Trump administration changes to the Endangered Species Act could significantly impair future efforts to protect vulnerable species and their habitats in the state. That’s according to wildlife officials who have been poring over hundreds of pages that came with publication of the revised law on Monday.
The endangered species act most famously brought the bald eagle back from the brink of extinction. That’s a success story you can see in abundance here – just look up if you’re near water.
“We probably have more bald eagles in Washington state than anywhere else in the nation,” said Penny Becker, Wildlife Diversity division manager with the Washington Department of Fish and Wildlife.
She says the changes won’t affect the 32 species here that are already listed as threatened or endangered under federal law. It will affect future listings. Washington has at least 10 that are pending, including the island marble butterfly, cutthroat trout and the greater sage grouse.
Still, Becker says these are not her main worry – it's the ones that are not yet on the agency’s radar, but may need protection in the future.
“Whether that be because of climate change, or… a species that we haven’t yet noticed that the populations are crashing or that their habitat is diminishing,” Becker said.
She's especially concerned about the ability to preserve critical habitat moving forward. The revised law makes it more difficult to designate critical habitat, especially if it is not currently used by the species of concern. She says the greater sage grouse – well known for colorful mating displays – is an example of a species that could be especially hard hit by the changes.
“Despite our efforts here in Washington, we’re still seeing a declining population. And some of the species that could most be benefitted by a federal listing are those that have concerns around habitat.
Sage grouse are now found in only four small and relatively isolated populations in Eastern Washington and mostly on private lands. Their current range is about 8 percent of their presumed historic range.
Becker says the department supports some of the goals around efficiency in the new law. Federal officials have been so backlogged that many listings languish for years. A good example is the island marble butterfly, which was rediscovered in 1998 and only exists on San Juan Island. It has a population of just a few hundred, bolstered by a captive rearing program, and has been a candidate for federal protection since 2016.
In addition to changes in how critical habitat is recognized, a letter from Washington state wildlife and ecology officials written in September 2018 outlined numerous concerns about the draft revisions. These include the inclusion of economic analyses in listing decisions and a new definition of “foreseeable future” that could weaken protection under the new law. Becker says many of those concerns remain as her team and other agencies continue to analyze the responses to their comments and the final text of the law.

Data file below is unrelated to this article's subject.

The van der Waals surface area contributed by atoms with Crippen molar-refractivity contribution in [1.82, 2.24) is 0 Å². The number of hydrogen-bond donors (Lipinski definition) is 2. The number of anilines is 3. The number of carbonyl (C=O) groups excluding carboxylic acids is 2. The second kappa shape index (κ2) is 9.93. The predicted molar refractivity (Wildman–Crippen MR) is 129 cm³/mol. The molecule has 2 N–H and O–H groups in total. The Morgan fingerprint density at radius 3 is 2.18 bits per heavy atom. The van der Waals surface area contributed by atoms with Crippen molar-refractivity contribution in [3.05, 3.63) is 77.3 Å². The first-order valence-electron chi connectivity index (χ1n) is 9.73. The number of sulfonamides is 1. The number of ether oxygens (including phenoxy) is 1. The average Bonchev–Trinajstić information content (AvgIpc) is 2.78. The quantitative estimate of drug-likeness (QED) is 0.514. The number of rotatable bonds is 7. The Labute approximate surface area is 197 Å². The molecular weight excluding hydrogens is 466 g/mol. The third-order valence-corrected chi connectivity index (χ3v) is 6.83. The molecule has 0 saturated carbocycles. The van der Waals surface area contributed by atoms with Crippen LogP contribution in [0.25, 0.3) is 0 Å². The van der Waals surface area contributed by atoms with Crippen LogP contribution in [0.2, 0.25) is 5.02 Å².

So far, Washington is not pursuing any legal action. But attorney generals in California and Massachusetts have vowed to file a lawsuit with many other states in the coming weeks.
Washington Gov. Jay Inslee issued a statement in opposition to the new rule, saying the he supports actions that could block this harmful rule from taking effect because it would “gut a bedrock environmental law that has served us for generations and must be protected… It seems clear that this rule is set up to allow the federal government to ignore the threat of climate change and is a blatant attack on science,” the statement said.
U.S. Commerce Secretary Wilbur Ross said in a statement that the changes were "subject to a robust, transparent public process," noting that "significant public input" helped finalize the rules.
“The revisions finalized with this rulemaking fit squarely within the president’s mandate of easing the regulatory burden on the American public, without sacrificing our species’ protection and recovery goals," Ross said in the statement, according to The Washington Post.
Becker says it will likely take years to see how the changes actually play out. And how they are implemented is likely to depend on who is in the White House after the elections in 2020.